B.C. couple scrambled to cover shortfall after real estate agent embezzled $30K in deposits
Real Estate Special Compensation Fund will cover losses caused by Katharine Virtanen's fraud
A pair of B.C. homebuyers whose real estate agent embezzled $30,000 in deposits will be compensated through a program for victims of fraud and misappropriation.
In a decision posted online last week, the Real Estate Council of B.C. approved William Schut and Marilyn MacCallum's claim for reparation through the Real Estate Special Compensation Fund.
The council's compensation committee found that former agent Katharine Virtanen pocketed multiple deposits that were supposed to be applied toward the purchase of a home in Chilliwack, B.C., in 2014.
Schut and MacCallum only discovered the shortfall as the deal was closing, forcing them to sell a stash of precious metals in order to make up the missing funds.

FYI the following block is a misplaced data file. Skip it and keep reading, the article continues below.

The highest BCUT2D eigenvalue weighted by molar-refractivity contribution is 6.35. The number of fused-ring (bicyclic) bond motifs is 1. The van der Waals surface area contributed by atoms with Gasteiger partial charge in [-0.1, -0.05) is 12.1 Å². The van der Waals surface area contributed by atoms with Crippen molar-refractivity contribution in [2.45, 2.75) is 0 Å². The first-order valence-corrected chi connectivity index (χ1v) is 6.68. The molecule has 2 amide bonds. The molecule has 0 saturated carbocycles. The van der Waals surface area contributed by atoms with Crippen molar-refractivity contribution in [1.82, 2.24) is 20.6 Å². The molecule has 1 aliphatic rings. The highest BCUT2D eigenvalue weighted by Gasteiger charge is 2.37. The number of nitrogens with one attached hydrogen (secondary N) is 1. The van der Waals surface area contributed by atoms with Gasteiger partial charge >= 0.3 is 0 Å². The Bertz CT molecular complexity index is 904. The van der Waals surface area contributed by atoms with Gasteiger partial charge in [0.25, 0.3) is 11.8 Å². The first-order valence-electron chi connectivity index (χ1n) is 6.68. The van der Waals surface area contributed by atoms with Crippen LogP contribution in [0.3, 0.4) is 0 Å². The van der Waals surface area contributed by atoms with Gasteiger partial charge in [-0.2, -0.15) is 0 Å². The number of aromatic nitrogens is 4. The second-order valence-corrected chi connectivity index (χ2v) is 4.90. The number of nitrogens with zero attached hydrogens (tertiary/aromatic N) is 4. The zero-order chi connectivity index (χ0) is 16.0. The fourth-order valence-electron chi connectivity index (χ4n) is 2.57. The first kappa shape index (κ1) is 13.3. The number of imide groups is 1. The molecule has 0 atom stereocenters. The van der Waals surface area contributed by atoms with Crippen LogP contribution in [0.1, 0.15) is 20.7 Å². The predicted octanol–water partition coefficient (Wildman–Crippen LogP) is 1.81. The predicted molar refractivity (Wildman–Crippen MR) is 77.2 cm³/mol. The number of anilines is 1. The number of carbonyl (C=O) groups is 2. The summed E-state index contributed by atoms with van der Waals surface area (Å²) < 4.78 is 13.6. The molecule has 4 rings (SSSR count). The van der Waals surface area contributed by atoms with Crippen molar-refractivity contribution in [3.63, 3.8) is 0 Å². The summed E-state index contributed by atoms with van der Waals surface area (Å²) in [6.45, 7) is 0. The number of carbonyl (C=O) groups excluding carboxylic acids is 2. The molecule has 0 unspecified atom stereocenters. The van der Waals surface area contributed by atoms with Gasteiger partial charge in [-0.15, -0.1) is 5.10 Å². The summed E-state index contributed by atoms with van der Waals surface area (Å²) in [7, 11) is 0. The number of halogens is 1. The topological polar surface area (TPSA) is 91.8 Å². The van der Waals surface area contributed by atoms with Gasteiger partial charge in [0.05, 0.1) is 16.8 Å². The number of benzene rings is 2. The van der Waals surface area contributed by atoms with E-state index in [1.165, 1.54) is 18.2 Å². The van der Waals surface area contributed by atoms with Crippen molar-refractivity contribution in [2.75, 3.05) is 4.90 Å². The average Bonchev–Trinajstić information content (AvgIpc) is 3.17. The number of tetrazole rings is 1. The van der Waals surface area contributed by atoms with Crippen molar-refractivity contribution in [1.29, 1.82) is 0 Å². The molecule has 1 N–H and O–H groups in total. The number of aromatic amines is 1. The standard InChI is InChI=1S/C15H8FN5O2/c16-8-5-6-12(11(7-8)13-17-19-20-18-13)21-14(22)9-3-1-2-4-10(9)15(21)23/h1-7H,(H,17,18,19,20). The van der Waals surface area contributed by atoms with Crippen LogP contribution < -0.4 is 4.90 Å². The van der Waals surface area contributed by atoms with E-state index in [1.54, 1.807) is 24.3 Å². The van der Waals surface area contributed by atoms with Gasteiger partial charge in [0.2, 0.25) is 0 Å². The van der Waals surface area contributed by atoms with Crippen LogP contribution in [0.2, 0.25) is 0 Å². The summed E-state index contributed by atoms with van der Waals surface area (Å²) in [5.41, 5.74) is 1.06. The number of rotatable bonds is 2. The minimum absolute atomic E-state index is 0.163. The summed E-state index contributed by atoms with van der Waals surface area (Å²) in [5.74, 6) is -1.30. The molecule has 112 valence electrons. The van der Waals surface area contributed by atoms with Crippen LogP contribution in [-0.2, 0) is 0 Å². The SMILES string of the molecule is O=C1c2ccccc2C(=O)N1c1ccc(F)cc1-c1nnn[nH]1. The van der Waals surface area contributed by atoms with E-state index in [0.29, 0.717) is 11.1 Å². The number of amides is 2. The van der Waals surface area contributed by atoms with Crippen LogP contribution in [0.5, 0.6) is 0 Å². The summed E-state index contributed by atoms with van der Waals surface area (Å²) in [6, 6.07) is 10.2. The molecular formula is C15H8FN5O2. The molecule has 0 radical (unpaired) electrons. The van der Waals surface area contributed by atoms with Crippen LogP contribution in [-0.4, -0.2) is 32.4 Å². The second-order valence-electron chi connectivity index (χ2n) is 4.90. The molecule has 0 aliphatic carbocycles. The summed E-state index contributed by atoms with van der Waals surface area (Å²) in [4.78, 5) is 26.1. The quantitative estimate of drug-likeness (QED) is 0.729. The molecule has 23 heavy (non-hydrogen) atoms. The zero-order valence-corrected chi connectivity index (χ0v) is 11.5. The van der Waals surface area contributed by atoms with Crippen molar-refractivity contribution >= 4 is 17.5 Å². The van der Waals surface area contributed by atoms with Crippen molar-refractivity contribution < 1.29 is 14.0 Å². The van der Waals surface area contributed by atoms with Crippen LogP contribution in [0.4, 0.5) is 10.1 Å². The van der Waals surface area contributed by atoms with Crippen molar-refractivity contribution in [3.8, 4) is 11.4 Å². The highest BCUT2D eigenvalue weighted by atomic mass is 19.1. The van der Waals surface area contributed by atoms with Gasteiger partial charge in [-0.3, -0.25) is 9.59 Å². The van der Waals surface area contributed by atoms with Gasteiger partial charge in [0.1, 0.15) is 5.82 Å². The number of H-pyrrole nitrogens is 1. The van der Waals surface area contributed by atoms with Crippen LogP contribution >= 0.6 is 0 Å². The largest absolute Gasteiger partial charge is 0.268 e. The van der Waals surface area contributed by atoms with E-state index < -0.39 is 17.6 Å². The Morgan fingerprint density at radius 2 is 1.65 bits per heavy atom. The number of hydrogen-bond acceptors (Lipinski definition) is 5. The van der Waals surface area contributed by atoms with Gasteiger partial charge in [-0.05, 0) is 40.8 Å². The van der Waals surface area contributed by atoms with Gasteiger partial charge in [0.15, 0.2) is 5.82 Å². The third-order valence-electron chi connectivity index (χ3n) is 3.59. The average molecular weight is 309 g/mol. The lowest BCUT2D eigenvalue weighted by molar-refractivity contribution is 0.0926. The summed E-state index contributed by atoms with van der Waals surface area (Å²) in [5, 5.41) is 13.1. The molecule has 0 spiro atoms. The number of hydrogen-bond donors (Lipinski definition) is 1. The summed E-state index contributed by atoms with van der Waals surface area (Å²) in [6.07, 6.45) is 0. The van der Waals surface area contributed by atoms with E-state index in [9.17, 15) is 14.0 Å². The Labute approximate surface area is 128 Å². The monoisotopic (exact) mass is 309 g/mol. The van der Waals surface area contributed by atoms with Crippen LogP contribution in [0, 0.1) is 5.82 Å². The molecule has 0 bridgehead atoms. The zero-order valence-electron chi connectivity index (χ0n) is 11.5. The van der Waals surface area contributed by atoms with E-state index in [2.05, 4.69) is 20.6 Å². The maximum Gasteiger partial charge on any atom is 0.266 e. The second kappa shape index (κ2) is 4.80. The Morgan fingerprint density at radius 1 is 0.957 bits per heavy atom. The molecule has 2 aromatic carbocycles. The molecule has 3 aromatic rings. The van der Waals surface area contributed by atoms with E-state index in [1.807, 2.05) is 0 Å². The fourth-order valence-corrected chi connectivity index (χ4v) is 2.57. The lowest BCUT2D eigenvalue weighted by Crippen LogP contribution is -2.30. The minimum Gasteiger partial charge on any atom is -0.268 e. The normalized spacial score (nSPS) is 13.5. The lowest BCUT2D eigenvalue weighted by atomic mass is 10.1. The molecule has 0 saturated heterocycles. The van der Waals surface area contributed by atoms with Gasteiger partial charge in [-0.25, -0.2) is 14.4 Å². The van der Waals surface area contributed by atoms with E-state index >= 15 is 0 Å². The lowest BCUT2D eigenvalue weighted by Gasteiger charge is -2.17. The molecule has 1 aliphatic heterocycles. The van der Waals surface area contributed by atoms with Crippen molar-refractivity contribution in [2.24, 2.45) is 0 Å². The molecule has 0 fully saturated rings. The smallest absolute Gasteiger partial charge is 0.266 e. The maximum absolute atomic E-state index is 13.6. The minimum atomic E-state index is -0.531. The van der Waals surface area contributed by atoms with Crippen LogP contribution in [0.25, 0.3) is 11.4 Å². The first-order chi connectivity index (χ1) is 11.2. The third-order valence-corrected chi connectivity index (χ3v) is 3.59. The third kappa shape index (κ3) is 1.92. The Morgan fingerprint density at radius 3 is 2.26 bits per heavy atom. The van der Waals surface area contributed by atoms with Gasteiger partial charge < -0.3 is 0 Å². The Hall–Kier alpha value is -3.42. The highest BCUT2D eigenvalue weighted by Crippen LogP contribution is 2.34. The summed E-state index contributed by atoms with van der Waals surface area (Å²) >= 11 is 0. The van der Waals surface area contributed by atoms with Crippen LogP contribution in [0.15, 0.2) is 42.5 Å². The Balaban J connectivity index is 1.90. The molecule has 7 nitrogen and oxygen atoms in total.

Committee chair Yasin Amlani wrote that "Virtanen had devised a scheme in order to misappropriate funds from Mr. William Schut and Ms. Marilyn MacCallum," and that she had acquired this cash through fraud.
The committee ordered that a certificate be issued to Schut and MacCallum, compensating them for their losses.
The Real Estate Special Compensation Fund is a pool of money maintained by the real estate council through fees paid by licensees. It's meant to compensate those who've lost money because of the actions of a real estate professional, up to a maximum of $100,000.
Lawsuit over unpaid loans
Virtanen is no longer listed as a licensed agent with the real estate council, but it appears Schut and MacCallum aren't the only people who've lost money to her.
Four years ago, Virtanen was the subject of a lawsuit through small claims court over $22,500 in unpaid loans plus interest owed to Ron and Shelley Gordon of Langley, B.C.
Court records show that a judicial justice had to issue a warrant for Virtanen's arrest before she appeared in court for a hearing on repaying the Gordons' money.
Records also show that Virtanen filed for bankruptcy in 2016 and applied to have her debts discharged a year later.
That application was denied after a trustee said that, among other things, she had contributed to her bankruptcy by "rash and hazardous speculations, by unjustifiable extravagance in living, by gambling or by culpable neglect," according to a 2017 order from B.C. Supreme Court.